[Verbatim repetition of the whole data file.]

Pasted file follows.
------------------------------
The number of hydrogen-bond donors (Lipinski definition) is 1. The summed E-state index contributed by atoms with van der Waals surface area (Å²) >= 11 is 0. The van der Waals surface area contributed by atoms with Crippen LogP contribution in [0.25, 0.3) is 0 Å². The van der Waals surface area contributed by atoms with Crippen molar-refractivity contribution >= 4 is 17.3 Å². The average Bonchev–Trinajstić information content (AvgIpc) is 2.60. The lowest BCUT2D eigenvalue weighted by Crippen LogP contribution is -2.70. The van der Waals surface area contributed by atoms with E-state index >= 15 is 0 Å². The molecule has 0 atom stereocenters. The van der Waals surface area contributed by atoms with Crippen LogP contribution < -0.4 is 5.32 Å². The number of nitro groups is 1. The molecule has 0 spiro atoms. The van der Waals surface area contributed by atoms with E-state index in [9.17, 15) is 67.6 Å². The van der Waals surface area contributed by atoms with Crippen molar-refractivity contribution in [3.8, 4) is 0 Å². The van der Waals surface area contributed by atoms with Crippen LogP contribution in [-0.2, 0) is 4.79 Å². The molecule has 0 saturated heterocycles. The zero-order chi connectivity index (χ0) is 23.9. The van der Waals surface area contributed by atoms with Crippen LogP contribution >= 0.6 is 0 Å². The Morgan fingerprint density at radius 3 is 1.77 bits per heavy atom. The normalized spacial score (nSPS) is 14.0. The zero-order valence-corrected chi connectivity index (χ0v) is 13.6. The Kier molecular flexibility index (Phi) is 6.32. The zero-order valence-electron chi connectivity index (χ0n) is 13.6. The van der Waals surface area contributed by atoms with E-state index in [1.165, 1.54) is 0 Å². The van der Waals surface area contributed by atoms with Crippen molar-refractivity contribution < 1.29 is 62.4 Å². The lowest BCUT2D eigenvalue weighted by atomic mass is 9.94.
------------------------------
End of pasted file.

The number of hydrogen-bond donors (Lipinski definition) is 1. The summed E-state index contributed by atoms with van der Waals surface area (Å²) >= 11 is 0. The van der Waals surface area contributed by atoms with Crippen LogP contribution in [0.25, 0.3) is 0 Å². The van der Waals surface area contributed by atoms with Crippen molar-refractivity contribution >= 4 is 17.3 Å². The average Bonchev–Trinajstić information content (AvgIpc) is 2.60. The lowest BCUT2D eigenvalue weighted by Crippen LogP contribution is -2.70. The van der Waals surface area contributed by atoms with E-state index >= 15 is 0 Å². The molecule has 0 atom stereocenters. The van der Waals surface area contributed by atoms with Crippen LogP contribution < -0.4 is 5.32 Å². The number of nitro groups is 1. The molecule has 0 spiro atoms. The van der Waals surface area contributed by atoms with E-state index in [9.17, 15) is 67.6 Å². The van der Waals surface area contributed by atoms with Crippen molar-refractivity contribution in [3.8, 4) is 0 Å². The van der Waals surface area contributed by atoms with Crippen LogP contribution in [-0.2, 0) is 4.79 Å². The molecule has 0 saturated heterocycles. The zero-order chi connectivity index (χ0) is 23.9. The van der Waals surface area contributed by atoms with Crippen LogP contribution >= 0.6 is 0 Å². The Morgan fingerprint density at radius 3 is 1.77 bits per heavy atom. The normalized spacial score (nSPS) is 14.0. The zero-order valence-corrected chi connectivity index (χ0v) is 13.6. The Kier molecular flexibility index (Phi) is 6.32. The zero-order valence-electron chi connectivity index (χ0n) is 13.6. The van der Waals surface area contributed by atoms with E-state index in [1.165, 1.54) is 0 Å². The van der Waals surface area contributed by atoms with Crippen molar-refractivity contribution < 1.29 is 62.4 Å². The lowest BCUT2D eigenvalue weighted by atomic mass is 9.94.